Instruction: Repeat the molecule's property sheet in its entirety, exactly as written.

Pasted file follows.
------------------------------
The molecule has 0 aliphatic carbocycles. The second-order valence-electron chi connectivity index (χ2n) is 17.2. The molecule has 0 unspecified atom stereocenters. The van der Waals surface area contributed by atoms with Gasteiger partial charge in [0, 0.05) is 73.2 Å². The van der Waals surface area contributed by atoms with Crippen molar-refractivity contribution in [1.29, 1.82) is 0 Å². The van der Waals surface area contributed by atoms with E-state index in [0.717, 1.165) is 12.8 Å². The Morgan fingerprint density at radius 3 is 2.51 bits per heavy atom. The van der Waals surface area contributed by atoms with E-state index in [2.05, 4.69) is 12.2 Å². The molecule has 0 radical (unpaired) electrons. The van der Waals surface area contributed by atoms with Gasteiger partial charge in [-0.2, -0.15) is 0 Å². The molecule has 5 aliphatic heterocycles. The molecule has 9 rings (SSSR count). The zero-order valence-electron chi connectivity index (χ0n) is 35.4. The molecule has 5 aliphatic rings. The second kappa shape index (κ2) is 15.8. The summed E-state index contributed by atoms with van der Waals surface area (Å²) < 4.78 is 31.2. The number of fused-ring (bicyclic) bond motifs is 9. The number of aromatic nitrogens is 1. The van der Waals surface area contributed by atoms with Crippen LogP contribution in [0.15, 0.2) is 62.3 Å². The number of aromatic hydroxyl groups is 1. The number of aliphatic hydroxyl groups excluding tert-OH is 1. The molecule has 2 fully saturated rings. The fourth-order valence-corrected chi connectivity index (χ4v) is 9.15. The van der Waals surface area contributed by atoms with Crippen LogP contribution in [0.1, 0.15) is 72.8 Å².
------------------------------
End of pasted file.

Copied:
The molecule has 0 aliphatic carbocycles. The second-order valence-electron chi connectivity index (χ2n) is 17.2. The molecule has 0 unspecified atom stereocenters. The van der Waals surface area contributed by atoms with Gasteiger partial charge in [0, 0.05) is 73.2 Å². The van der Waals surface area contributed by atoms with Crippen molar-refractivity contribution in [1.29, 1.82) is 0 Å². The van der Waals surface area contributed by atoms with E-state index in [0.717, 1.165) is 12.8 Å². The Morgan fingerprint density at radius 3 is 2.51 bits per heavy atom. The van der Waals surface area contributed by atoms with E-state index in [2.05, 4.69) is 12.2 Å². The molecule has 0 radical (unpaired) electrons. The van der Waals surface area contributed by atoms with Gasteiger partial charge in [-0.2, -0.15) is 0 Å². The molecule has 5 aliphatic heterocycles. The molecule has 9 rings (SSSR count). The zero-order valence-electron chi connectivity index (χ0n) is 35.4. The molecule has 5 aliphatic rings. The second kappa shape index (κ2) is 15.8. The summed E-state index contributed by atoms with van der Waals surface area (Å²) < 4.78 is 31.2. The number of fused-ring (bicyclic) bond motifs is 9. The number of aromatic nitrogens is 1. The van der Waals surface area contributed by atoms with Crippen LogP contribution in [0.15, 0.2) is 62.3 Å². The number of aromatic hydroxyl groups is 1. The number of aliphatic hydroxyl groups excluding tert-OH is 1. The molecule has 2 fully saturated rings. The fourth-order valence-corrected chi connectivity index (χ4v) is 9.15. The van der Waals surface area contributed by atoms with Crippen LogP contribution in [0.1, 0.15) is 72.8 Å².